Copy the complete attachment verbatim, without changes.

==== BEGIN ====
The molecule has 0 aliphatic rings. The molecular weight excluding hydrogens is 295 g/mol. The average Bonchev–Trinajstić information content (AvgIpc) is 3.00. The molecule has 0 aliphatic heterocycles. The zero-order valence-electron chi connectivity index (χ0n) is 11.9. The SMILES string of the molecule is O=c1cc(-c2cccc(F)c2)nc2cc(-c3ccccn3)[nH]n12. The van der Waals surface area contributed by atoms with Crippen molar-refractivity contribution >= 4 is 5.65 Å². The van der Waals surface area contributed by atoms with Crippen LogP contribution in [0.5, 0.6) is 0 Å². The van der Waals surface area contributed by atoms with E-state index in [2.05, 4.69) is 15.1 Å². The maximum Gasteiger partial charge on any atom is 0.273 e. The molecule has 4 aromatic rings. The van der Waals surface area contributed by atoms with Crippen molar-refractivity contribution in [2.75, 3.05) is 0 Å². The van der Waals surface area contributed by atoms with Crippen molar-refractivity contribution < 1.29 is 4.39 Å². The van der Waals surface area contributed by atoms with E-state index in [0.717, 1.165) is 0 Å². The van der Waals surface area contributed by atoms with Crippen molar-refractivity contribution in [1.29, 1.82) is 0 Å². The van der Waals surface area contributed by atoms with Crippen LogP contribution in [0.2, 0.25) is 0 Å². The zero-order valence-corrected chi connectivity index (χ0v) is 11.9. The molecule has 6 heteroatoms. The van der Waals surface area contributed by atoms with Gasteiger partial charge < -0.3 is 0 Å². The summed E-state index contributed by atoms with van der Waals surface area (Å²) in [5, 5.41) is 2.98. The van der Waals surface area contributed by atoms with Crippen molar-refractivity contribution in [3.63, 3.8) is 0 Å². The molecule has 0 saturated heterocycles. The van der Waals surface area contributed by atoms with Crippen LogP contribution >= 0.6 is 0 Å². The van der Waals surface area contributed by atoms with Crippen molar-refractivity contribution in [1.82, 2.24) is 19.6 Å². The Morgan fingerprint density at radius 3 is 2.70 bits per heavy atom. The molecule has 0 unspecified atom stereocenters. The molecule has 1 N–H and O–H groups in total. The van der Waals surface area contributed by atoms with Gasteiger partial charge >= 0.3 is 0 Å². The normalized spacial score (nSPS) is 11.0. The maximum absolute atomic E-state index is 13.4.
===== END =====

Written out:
The molecule has 0 aliphatic rings. The molecular weight excluding hydrogens is 295 g/mol. The average Bonchev–Trinajstić information content (AvgIpc) is 3.00. The molecule has 0 aliphatic heterocycles. The zero-order valence-electron chi connectivity index (χ0n) is 11.9. The SMILES string of the molecule is O=c1cc(-c2cccc(F)c2)nc2cc(-c3ccccn3)[nH]n12. The van der Waals surface area contributed by atoms with Crippen molar-refractivity contribution >= 4 is 5.65 Å². The van der Waals surface area contributed by atoms with Crippen LogP contribution in [0.5, 0.6) is 0 Å². The van der Waals surface area contributed by atoms with E-state index in [2.05, 4.69) is 15.1 Å². The maximum Gasteiger partial charge on any atom is 0.273 e. The molecule has 4 aromatic rings. The van der Waals surface area contributed by atoms with Crippen molar-refractivity contribution in [2.75, 3.05) is 0 Å². The van der Waals surface area contributed by atoms with Crippen molar-refractivity contribution < 1.29 is 4.39 Å². The van der Waals surface area contributed by atoms with E-state index in [0.717, 1.165) is 0 Å². The van der Waals surface area contributed by atoms with Crippen molar-refractivity contribution in [1.29, 1.82) is 0 Å². The van der Waals surface area contributed by atoms with Crippen LogP contribution in [0.2, 0.25) is 0 Å². The zero-order valence-corrected chi connectivity index (χ0v) is 11.9. The molecule has 6 heteroatoms. The van der Waals surface area contributed by atoms with Gasteiger partial charge < -0.3 is 0 Å². The summed E-state index contributed by atoms with van der Waals surface area (Å²) in [5, 5.41) is 2.98. The van der Waals surface area contributed by atoms with Crippen molar-refractivity contribution in [3.63, 3.8) is 0 Å². The molecule has 0 saturated heterocycles. The van der Waals surface area contributed by atoms with Crippen LogP contribution >= 0.6 is 0 Å². The van der Waals surface area contributed by atoms with Crippen molar-refractivity contribution in [1.82, 2.24) is 19.6 Å². The Morgan fingerprint density at radius 3 is 2.70 bits per heavy atom. The molecule has 0 unspecified atom stereocenters. The molecule has 1 N–H and O–H groups in total. The van der Waals surface area contributed by atoms with Gasteiger partial charge >= 0.3 is 0 Å². The normalized spacial score (nSPS) is 11.0. The maximum absolute atomic E-state index is 13.4.